That hurt. But Hill’s sentiments are as strong as ever.
“Are there some people in society who just can’t conform to the rules?” he said. “Some dogs are like people — incorrigible.”
What really gets him is that Animal Services makes no effort to teach people how to handle their dogs so they won’t end up in the shelters. Training — of people and animals — is the real solution to the city’s bully breed problem, he believes.
“They’ll write you a ticket and get rid of a dog,” he said. “That doesn’t educate people.”
Hill isn’t the first trainer in South L.A. to take that task on himself — he knew TV personality Cesar Millan, the Dog Whisperer, who also started here, “before he could speak English,” he says. Nor are his training techniques completely unique.
What sets Hill apart is that he’s stayed right here, where’s he’s needed, at the epicenter of the pit bull explosion, for more than four decades, learning as he goes. “I’ve thrown out all the stuff that doesn’t work,” he told us.
Hill can be gruff, barking out orders, but he’s also a bit of a clown. That’s just how he wants us to treat our animals. There’s a time to play, and a time to discipline.
He identifies the basic drives that predominate in each dog — prey, socialization, aggression — then tailors his instruction to each animal. The harshest correction is a tug on the leash and sharp command, never physical punishment. The incentives are praise and affection — several strokes down the flanks, followed by a couple of pats.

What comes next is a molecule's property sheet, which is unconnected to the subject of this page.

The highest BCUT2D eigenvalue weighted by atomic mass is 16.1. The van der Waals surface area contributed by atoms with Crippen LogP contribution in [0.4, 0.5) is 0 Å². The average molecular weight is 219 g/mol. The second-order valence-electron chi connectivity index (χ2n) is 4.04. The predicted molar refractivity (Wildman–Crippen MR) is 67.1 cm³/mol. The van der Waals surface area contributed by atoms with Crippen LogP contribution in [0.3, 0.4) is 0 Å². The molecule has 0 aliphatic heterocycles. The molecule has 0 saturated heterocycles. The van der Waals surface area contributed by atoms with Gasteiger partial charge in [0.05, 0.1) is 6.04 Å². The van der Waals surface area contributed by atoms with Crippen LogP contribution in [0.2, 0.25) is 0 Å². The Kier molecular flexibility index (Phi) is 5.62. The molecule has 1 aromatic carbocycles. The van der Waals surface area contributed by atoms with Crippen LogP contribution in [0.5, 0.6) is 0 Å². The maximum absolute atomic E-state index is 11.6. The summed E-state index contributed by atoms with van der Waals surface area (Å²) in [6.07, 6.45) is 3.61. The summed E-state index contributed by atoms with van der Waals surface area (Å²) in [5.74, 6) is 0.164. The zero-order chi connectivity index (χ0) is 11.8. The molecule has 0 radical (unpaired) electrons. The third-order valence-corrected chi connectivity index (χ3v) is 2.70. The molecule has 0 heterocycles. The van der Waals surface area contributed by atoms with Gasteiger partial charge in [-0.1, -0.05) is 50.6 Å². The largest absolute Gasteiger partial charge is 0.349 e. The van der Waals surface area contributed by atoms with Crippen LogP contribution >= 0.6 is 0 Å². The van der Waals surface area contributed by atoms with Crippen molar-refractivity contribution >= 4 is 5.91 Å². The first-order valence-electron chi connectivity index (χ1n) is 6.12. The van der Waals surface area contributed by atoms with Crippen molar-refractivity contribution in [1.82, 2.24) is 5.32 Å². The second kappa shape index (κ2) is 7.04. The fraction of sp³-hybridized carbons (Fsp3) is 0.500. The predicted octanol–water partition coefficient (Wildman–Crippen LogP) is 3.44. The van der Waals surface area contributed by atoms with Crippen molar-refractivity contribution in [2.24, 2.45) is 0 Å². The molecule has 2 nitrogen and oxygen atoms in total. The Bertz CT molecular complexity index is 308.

Hill is not one for false modesty — he credits himself with “an uncanny ability to read dogs.” But that doesn’t seem like an overstatement.
Some of his students had tried obedience classes at mall pet shops and parks, to no avail. Hill shows them that there is more to training than generic treats-and-clickers approaches, and that they can indeed control their dogs.
One of Hill’s regular students was having trouble handling a blue-point pit bull she named Blue Bunny, a name he objected to; in Hill’s world even a dog’s name matters.
Hill told her to take off the training collar and let the dog loose. “I don’t want you to control her. I want her to do what’s inside of her,” he said.
Bunny rolled on her back, leaped in the air and slithered on her belly.
“There isn’t an ounce of aggression in that dog,” Hill laughed.
He is dead serious about his mission, and he expects his students to feel the same.
“Spell dog backwards. Spell dog backwards,” Hill commanded. “That’s right: God. I’m not playing out here. . Everything I say is like the Bible out here.”
Hill wants to do more education work with kids and adult groups. He volunteers with the Downtown Dog Rescue to bring its mobile spay and neuter clinic into Watts. His entire career has been spent between Watts and Gramercy Park, and here he plans to stay.
“Out here in the community, the majority of people can’t afford training,” he said. “Somebody had to be here.”